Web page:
Importance: Distal radius fractures (DRFs) frequently compromise independent functioning.
Objective: To analyze occupational performance post-DRF using the Canadian Occupational Performance Measure (COPM) and related interviews, guided by the International Classification of Functioning, Disability and Health (ICF). COPM score was compared with standard metrics: Patient-Reported Wrist Evaluation (PRWE) and Participation Behavior Questionnaire (PBQ).
Method: Through a semistructured COPM interview, participants highlighted self-care, productivity, and leisure. They completed the PRWE and PBQ, linking results to ICF sets.
Design: Prospective cohort.
Setting: Outpatient hand surgery clinic at a trauma center.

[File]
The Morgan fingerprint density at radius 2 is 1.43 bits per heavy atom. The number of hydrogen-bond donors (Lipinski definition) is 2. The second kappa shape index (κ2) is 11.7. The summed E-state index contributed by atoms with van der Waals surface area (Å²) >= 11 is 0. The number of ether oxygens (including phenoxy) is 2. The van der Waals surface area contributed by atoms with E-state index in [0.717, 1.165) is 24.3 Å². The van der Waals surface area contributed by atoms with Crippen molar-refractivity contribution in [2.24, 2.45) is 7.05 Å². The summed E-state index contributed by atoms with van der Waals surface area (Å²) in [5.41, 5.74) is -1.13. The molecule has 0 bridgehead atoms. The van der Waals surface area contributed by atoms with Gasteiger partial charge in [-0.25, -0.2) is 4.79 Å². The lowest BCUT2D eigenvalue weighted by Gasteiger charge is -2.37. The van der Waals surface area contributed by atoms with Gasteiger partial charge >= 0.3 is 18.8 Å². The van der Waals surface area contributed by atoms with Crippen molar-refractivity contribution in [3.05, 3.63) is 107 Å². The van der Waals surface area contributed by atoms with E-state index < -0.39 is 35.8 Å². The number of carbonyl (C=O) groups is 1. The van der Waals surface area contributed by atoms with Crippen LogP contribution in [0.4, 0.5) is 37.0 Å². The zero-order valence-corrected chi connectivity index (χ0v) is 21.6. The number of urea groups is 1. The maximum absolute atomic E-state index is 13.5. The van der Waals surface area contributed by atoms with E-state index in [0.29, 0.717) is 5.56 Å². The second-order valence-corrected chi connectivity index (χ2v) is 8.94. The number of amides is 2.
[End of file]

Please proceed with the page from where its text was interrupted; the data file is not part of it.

Participants: Patients (N = 120), 1 yr post-DRF.
Outcomes and Measures: Incorporated COPM, PRWE, and PBQ, linked to ICF.
Results: Analysis identified 73 codes, aligning with 30 ICF Hand Conditions codes. Main concerns related to self-care (15.21%), leisure (12.16%), and productivity (16.22%). Major challenges pertained to domestic (67.00%) and civic life (64.53%) within ICF. Occupational performance was positively correlated with participation (r = .62) and inversely with disability (r = –.62).
Conclusions and Relevance: DRFs result in varied occupational challenges that are not always reflected in standard measures. The COPM offers a comprehensive insight into post-DRF patient challenges, emphasizing the value of diverse clinical assessment approaches.
What This Article Adds: This study highlights the importance of a holistic approach in occupational therapy for DRF patients, revealing that standard measurements might overlook key challenges that they face. By adopting broader evaluative methods, occupational therapists can better address patient-specific needs and enhance their rehabilitation outcomes.